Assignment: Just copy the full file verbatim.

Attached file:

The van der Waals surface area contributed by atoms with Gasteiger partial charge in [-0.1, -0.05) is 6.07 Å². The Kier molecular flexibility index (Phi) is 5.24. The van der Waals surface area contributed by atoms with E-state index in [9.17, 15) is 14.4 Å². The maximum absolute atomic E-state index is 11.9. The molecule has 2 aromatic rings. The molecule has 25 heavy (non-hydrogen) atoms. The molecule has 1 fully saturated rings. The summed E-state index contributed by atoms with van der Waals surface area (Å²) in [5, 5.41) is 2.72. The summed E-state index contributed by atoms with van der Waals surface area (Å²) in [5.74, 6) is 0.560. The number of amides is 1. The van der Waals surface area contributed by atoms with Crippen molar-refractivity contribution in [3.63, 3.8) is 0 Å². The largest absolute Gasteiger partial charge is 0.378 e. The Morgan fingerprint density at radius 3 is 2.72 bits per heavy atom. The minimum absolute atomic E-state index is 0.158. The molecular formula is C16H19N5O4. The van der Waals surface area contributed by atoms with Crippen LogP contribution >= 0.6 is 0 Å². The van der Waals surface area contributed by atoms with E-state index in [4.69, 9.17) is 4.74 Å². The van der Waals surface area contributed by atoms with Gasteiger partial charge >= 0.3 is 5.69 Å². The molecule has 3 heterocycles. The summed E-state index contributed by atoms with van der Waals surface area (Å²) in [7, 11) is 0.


The van der Waals surface area contributed by atoms with Gasteiger partial charge in [-0.1, -0.05) is 6.07 Å². The Kier molecular flexibility index (Phi) is 5.24. The van der Waals surface area contributed by atoms with E-state index in [9.17, 15) is 14.4 Å². The maximum absolute atomic E-state index is 11.9. The molecule has 2 aromatic rings. The molecule has 25 heavy (non-hydrogen) atoms. The molecule has 1 fully saturated rings. The summed E-state index contributed by atoms with van der Waals surface area (Å²) in [5, 5.41) is 2.72. The summed E-state index contributed by atoms with van der Waals surface area (Å²) in [5.74, 6) is 0.560. The number of amides is 1. The van der Waals surface area contributed by atoms with Crippen molar-refractivity contribution in [3.63, 3.8) is 0 Å². The largest absolute Gasteiger partial charge is 0.378 e. The Morgan fingerprint density at radius 3 is 2.72 bits per heavy atom. The minimum absolute atomic E-state index is 0.158. The molecular formula is C16H19N5O4. The van der Waals surface area contributed by atoms with Crippen LogP contribution >= 0.6 is 0 Å². The van der Waals surface area contributed by atoms with E-state index in [4.69, 9.17) is 4.74 Å². The van der Waals surface area contributed by atoms with Gasteiger partial charge >= 0.3 is 5.69 Å². The molecule has 3 heterocycles. The summed E-state index contributed by atoms with van der Waals surface area (Å²) in [7, 11) is 0.